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March 2, 1935


Author Affiliations

From the James Buchanan Brady Urological Institute, Johns Hopkins Hospital.

JAMA. 1935;104(9):722-726. doi:10.1001/jama.1935.02760090026008

The subject of tuberculosis of the seminal tract has for years been highly controversial. Some of the questions at issue have been: Which is the primary seat, the epididymis or the seminal vesicles? Does the pathologic process within the scrotum start in the globus major or the globus minor? Does it reach these through the blood stream, by the lymphatics or down the vas deferens? Has heliotherapy or hygiene any value? Is castration preferable to epididymectomy? Should operation be attempted if the bladder, kidneys or lungs are involved? Seminal vesiculectomy has hardly been mentioned.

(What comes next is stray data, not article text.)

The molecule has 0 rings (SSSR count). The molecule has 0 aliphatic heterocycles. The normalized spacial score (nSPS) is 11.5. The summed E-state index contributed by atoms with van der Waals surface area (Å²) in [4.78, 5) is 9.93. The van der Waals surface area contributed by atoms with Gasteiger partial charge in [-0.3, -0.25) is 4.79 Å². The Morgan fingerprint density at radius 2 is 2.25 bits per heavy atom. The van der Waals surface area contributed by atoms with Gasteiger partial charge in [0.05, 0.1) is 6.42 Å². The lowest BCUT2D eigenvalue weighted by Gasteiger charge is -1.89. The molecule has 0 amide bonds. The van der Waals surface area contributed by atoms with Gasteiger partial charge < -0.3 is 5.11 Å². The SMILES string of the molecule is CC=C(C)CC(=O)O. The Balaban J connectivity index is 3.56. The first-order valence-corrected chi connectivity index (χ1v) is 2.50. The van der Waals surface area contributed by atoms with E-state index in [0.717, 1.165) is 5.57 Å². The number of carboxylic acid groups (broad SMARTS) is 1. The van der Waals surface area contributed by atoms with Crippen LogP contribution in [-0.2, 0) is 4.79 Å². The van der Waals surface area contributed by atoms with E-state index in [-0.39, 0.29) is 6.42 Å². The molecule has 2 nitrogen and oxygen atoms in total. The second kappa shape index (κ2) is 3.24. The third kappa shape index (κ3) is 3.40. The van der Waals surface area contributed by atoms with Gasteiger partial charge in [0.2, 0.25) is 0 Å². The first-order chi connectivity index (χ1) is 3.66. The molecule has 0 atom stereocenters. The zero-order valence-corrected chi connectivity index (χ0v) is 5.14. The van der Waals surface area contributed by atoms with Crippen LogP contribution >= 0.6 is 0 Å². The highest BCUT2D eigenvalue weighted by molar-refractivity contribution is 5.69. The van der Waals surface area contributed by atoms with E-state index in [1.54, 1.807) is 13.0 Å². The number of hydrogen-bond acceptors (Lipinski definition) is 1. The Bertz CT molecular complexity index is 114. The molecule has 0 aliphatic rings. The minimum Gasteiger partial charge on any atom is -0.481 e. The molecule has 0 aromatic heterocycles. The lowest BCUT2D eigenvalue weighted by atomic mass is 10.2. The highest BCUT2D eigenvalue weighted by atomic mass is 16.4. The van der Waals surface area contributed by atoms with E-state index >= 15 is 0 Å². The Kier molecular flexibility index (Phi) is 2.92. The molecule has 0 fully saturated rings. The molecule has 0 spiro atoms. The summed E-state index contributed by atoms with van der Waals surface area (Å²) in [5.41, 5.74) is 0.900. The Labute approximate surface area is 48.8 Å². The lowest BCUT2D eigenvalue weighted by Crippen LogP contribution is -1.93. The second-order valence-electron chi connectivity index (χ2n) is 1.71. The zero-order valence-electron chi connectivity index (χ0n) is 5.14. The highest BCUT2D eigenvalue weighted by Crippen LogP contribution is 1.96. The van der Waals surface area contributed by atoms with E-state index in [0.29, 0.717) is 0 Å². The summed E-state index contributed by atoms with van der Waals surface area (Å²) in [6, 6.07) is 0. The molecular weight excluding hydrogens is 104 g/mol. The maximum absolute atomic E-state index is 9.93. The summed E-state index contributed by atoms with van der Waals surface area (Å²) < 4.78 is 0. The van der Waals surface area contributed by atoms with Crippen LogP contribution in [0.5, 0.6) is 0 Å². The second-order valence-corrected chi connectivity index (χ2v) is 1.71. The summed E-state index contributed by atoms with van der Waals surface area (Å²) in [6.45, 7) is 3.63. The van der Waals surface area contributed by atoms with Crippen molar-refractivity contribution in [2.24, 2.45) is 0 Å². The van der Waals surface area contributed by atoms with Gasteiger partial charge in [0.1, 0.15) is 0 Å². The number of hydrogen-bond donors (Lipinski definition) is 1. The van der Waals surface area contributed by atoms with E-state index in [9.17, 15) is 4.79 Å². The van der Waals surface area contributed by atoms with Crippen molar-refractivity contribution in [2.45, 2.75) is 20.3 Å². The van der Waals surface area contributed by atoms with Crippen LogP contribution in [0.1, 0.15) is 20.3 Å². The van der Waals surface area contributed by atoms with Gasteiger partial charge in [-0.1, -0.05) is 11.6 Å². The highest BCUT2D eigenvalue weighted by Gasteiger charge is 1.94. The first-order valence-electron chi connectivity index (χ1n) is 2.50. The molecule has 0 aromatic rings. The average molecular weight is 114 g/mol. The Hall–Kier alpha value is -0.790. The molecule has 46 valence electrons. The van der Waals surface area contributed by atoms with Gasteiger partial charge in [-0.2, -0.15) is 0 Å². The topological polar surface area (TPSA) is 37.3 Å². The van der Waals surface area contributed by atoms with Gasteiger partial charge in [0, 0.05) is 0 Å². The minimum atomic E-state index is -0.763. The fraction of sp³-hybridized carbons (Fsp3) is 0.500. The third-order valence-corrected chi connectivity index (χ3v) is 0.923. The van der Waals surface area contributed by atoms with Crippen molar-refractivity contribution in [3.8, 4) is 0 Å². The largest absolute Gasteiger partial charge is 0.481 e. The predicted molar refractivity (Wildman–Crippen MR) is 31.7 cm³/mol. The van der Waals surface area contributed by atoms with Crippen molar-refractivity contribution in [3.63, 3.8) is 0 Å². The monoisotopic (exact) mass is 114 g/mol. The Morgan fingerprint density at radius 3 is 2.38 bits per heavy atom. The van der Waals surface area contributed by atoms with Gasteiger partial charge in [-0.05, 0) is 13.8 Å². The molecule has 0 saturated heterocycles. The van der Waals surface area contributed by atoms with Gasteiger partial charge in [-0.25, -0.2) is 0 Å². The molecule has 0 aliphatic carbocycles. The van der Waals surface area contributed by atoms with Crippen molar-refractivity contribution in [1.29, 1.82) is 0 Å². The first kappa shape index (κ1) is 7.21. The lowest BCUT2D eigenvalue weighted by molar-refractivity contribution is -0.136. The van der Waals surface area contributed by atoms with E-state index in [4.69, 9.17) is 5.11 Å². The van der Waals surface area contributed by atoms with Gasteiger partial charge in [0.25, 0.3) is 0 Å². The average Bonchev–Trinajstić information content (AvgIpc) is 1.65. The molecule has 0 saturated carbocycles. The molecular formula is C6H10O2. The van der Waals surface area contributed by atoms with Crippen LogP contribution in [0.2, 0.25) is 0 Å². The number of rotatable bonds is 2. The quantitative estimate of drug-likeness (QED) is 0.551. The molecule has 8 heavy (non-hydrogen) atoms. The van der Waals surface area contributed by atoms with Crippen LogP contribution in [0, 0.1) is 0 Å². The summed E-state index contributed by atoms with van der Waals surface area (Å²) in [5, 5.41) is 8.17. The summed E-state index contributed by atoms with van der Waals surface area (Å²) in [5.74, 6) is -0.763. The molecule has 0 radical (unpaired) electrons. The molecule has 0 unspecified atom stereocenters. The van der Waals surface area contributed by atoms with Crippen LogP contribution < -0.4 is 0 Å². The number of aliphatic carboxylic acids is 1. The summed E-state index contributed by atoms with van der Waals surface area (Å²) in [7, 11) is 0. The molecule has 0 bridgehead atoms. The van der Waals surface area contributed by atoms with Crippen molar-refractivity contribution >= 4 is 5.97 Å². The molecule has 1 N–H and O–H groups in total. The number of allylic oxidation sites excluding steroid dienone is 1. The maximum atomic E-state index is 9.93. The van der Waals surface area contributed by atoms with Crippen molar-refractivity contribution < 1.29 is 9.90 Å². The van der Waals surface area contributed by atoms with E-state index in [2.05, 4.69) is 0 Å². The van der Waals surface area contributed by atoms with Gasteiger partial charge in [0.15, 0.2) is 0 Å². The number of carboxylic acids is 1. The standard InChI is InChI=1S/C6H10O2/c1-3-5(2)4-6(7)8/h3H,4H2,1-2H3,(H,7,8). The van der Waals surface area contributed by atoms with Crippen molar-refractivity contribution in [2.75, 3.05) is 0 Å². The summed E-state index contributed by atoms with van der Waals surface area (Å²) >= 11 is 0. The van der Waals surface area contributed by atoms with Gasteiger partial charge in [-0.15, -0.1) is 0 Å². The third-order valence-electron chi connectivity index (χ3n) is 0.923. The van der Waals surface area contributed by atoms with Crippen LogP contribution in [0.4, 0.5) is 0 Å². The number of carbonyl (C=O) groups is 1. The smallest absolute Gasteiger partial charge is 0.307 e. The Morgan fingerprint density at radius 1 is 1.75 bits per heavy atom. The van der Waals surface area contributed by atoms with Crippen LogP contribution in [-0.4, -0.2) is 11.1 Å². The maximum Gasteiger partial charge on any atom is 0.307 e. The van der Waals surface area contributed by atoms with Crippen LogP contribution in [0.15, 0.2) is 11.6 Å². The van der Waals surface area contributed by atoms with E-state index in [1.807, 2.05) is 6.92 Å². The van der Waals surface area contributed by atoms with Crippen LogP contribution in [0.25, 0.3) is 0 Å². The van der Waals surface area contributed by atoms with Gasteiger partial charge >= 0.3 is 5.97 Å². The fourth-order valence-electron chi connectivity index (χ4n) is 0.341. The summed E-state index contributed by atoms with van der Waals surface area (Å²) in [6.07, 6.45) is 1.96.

In the literature one will find a great array of papers in which leading surgeons and urologists have expounded views at variance on the subject of genital tuberculosis. In my early days on the surgical staff of the Johns Hopkins Hospital, castration was the rule in genital tuberculosis. Later we employed the Bardenheuer operation of epididymectomy.